How to Unsalt Food

Adding too much salt to a dish is one of the easiest ways to ruin a recipe, but there's no need to throw away the dish immediately. You can unsalting, or desalting, the food to save a dish that would otherwise be inedible. The process is different depending on the dish you're preparing, but the basic principle of dilution will help save your dish. Adding more of the base ingredient will help overpower the taste of salt.

Add a little bit of extra water to soups and some sauces. This will help dilute the salt content of your dish. Taste the dish to see if it helps, but be careful, adding too much water can dilute the taste of your dish too much and render it tasteless. Add the water in 1/4 cup increments.

Place over-salted meat in a bowl with heated water and stir. The meat should be completely submerged in water. Let the bowl sit for a couple of minutes. Stir the mixture again and sieve out the contents. Repeat this process again if necessary and then reheat or cook the meat. Doing so will also wash away marinades.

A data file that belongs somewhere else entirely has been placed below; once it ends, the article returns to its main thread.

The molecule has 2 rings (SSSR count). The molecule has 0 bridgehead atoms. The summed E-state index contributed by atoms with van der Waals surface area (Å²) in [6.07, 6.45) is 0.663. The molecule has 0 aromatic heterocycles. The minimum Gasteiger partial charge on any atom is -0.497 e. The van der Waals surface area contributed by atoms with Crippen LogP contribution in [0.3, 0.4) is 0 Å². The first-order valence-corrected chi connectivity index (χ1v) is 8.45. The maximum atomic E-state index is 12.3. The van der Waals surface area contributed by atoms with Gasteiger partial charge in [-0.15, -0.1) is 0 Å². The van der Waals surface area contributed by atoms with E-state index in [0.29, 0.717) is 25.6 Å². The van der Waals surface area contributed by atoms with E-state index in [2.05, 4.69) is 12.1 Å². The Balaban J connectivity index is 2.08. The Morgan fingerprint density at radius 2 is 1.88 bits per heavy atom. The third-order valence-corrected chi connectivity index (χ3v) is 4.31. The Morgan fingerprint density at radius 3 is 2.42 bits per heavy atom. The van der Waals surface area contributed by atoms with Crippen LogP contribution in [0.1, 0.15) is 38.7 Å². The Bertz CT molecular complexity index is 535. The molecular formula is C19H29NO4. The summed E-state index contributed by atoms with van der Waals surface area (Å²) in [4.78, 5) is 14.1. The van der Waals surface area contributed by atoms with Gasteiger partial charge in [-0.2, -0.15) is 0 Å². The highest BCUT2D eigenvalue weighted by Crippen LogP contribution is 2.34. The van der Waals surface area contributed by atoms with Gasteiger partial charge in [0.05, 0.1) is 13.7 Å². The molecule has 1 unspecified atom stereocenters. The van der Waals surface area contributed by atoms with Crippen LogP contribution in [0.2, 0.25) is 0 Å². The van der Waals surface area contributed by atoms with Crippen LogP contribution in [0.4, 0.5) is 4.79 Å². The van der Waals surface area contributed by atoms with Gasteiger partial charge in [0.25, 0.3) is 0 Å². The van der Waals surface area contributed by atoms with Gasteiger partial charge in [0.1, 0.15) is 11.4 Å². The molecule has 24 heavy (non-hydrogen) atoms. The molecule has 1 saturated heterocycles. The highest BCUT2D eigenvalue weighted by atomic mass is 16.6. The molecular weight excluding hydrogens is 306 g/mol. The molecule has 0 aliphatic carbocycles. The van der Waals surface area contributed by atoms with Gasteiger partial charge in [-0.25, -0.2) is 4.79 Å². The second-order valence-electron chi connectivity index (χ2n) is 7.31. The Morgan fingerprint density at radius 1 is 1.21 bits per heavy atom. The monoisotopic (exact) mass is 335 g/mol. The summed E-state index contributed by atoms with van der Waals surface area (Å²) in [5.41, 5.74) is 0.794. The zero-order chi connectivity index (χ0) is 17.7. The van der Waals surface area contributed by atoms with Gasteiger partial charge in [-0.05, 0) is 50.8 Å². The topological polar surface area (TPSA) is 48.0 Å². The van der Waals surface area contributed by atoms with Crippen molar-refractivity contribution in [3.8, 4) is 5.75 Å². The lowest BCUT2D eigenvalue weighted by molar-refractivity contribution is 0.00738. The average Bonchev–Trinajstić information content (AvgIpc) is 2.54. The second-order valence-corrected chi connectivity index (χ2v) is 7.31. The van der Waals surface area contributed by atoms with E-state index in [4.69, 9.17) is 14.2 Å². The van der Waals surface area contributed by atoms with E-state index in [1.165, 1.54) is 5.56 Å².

Add more oil or vinegar to dressings and some garnishes. This will help balance the salt content of your dish.

Include a pinch of sugar. This will work in a wide array of dishes, but you'll need to be careful. Sugar can easily overpower the taste of your dish just as much as the salt.

Make a bed of rice if you're preparing a meat or vegetable dish. Rice provides a neutral flavour that will help unsalt your dish. This will also help partially neutralise overly spicy dishes.


Do not add potatoes to desalt food. Many people believe that boiling a dish with potatoes and then discarding them will help, but the effect is minimal.

Things You'll Need

  • Water
  • Oil
  • Vinegar
  • Sugar
  • Rice
bibliography-icon icon for annotation tool Cite this Article

About the Author

James Stuart began his professional writing career in 2010. He traveled through Asia, Europe, and North America, and has recently returned from Japan, where he worked as a freelance editor for several English language publications. He looks forward to using his travel experience in his writing. Stuart holds a Bachelor of Arts in English and philosophy from the University of Toronto.